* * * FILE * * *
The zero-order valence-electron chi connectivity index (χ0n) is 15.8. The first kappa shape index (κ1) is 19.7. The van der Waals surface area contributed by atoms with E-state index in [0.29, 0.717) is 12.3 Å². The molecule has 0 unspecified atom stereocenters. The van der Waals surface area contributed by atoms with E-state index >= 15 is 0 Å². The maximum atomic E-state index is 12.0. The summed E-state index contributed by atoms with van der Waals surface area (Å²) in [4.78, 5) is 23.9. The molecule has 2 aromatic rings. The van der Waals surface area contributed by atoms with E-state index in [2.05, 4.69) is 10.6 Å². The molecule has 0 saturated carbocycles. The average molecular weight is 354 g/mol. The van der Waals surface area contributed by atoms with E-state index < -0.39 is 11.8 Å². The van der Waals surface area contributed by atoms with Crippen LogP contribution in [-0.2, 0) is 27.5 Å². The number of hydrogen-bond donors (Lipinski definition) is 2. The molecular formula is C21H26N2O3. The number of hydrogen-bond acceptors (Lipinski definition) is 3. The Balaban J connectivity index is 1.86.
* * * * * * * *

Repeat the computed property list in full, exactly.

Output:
The zero-order valence-electron chi connectivity index (χ0n) is 15.8. The first kappa shape index (κ1) is 19.7. The van der Waals surface area contributed by atoms with E-state index in [0.29, 0.717) is 12.3 Å². The molecule has 0 unspecified atom stereocenters. The van der Waals surface area contributed by atoms with E-state index >= 15 is 0 Å². The maximum atomic E-state index is 12.0. The summed E-state index contributed by atoms with van der Waals surface area (Å²) in [4.78, 5) is 23.9. The molecule has 2 aromatic rings. The van der Waals surface area contributed by atoms with E-state index in [2.05, 4.69) is 10.6 Å². The molecule has 0 saturated carbocycles. The average molecular weight is 354 g/mol. The van der Waals surface area contributed by atoms with E-state index < -0.39 is 11.8 Å². The van der Waals surface area contributed by atoms with Crippen LogP contribution in [-0.2, 0) is 27.5 Å². The number of hydrogen-bond donors (Lipinski definition) is 2. The molecular formula is C21H26N2O3. The number of hydrogen-bond acceptors (Lipinski definition) is 3. The Balaban J connectivity index is 1.86.